Moreover, in support of the Committee's longer-run plan for improvements in the implementation of monetary policy, at the July 2013 FOMC meeting, the Committee discussed the potential for establishing a fixed-rate, full-allotment overnight reverse repurchase agreement (ON RRP) facility as an additional tool for managing money market interest rates. At the September 2013 meeting, the Committee authorized the Open Market Desk to conduct a series of fixed-rate ON RRP operations involving U.S. government securities and securities that are direct obligations of, or fully guaranteed as to principal and interest by, any agency of the United States, for the purpose of assessing operational readiness. A number of meeting participants emphasized that their interest in these operations reflected an ongoing effort to improve the technical execution of policy and did not signal any change in the Committee's views about policy going forward.

From the operations' inception through early February, the fixed rate on the operations has been adjusted gradually within the authorized limits of 0 to 5 basis points set by the FOMC, and the daily counterparty allotment limit has been gradually raised from $500 million to $5 billion. All operations to date have proceeded smoothly. Participation in and usage of ON RRP operations has varied from day to day, in part reflecting changes in the spread between market rates on repurchase agreement transactions and the rate offered in the Federal Reserve's ON RRP operations, as well as quarter-end dynamics. In particular, take-up at these operations surged at year-end and only partly retraced over recent weeks, as rates in markets for Treasury repurchase agreements remained generally low against the backdrop of reduced supply of U.S. Treasury securities in collateral markets. The operations were reauthorized at the January FOMC meeting through January 30, 2015, to allow the Committee to obtain additional information about the potential usefulness of ON RRP operations to affect market interest rates when doing so becomes appropriate.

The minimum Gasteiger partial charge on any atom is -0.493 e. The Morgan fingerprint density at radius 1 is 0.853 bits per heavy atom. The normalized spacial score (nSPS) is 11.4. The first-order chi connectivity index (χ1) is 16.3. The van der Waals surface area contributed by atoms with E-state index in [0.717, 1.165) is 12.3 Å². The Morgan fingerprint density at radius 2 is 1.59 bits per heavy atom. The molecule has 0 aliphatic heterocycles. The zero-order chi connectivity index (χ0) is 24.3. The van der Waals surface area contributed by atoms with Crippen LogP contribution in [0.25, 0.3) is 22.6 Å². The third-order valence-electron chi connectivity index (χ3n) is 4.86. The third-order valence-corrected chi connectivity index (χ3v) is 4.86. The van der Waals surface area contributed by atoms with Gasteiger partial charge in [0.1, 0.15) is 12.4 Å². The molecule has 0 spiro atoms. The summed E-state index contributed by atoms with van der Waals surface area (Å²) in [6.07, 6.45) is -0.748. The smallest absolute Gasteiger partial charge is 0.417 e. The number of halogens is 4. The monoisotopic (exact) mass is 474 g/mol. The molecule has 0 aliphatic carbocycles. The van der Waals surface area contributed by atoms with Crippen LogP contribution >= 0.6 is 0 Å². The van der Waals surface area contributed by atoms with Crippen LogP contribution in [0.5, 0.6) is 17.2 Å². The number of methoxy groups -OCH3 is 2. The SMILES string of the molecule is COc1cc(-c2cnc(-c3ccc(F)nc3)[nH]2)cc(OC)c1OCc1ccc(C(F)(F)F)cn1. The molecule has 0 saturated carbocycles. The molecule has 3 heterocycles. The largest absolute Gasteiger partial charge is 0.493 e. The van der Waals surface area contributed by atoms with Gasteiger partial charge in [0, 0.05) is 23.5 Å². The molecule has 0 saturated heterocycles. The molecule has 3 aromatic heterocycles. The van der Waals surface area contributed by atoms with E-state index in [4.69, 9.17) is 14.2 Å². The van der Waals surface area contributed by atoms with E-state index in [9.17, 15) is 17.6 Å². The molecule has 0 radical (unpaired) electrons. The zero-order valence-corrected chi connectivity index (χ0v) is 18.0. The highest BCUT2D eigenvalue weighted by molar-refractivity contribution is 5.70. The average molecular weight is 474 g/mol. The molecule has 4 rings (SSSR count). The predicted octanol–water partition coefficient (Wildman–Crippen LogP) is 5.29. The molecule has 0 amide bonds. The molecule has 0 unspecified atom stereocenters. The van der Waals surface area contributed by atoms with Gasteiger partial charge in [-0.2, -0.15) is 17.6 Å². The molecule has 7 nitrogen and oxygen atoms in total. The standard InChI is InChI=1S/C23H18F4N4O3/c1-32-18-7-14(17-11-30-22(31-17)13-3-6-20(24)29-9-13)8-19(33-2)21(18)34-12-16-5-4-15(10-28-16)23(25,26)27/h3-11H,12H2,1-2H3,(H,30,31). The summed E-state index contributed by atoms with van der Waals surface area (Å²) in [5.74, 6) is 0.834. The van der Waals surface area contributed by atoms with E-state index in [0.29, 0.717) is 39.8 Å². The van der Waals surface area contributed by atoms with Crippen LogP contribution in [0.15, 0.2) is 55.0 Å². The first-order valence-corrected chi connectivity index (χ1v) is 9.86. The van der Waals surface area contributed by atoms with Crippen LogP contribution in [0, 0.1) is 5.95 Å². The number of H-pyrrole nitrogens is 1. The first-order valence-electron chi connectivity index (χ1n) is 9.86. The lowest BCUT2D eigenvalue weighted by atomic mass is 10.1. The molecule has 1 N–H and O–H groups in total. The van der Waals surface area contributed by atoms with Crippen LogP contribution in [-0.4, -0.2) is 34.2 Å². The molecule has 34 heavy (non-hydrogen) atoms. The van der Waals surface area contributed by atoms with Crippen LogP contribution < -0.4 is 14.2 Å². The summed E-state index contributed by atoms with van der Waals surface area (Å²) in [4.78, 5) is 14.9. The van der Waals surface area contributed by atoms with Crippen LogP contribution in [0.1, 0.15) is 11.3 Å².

In addition, the Desk has been developing the capability to conduct agency MBS transactions over FedTrade, its proprietary trading platform. To test this capability, the Desk conducted an exercise consisting of a series of small-value purchase and sale operations of agency MBS via FedTrade, running from November 21, 2013, through January 14, 2014. The operations conducted as part of this exercise did not exceed $500 million in total and were not counted toward the monthly agency MBS purchases that the Desk was conducting at the direction of the FOMC.

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8. See Board of Governors of the Federal Reserve System (2013), "Transcript of Chairman Bernanke's Press Conference," June 19, Return to text

9. See Board of Governors of the Federal Reserve System (2013), "Federal Reserve Issues FOMC Statement," press release, July 31, Return to text

10. See Board of Governors of the Federal Reserve System (2013), "Transcript of Chairman Bernanke's Press Conference," September 18, Return to text

11. The difference between changes in the par value of SOMA holdings and the amount of purchases of securities since the middle of 2013 reflects, in part, lags in settlements. Return to text

12. See Board of Governors of the Federal Reserve System (2014), "Reserve Bank Income and Expense Data and Transfers to the Treasury for 2013," press release, January 10, Return to text

Last update: March 21, 2014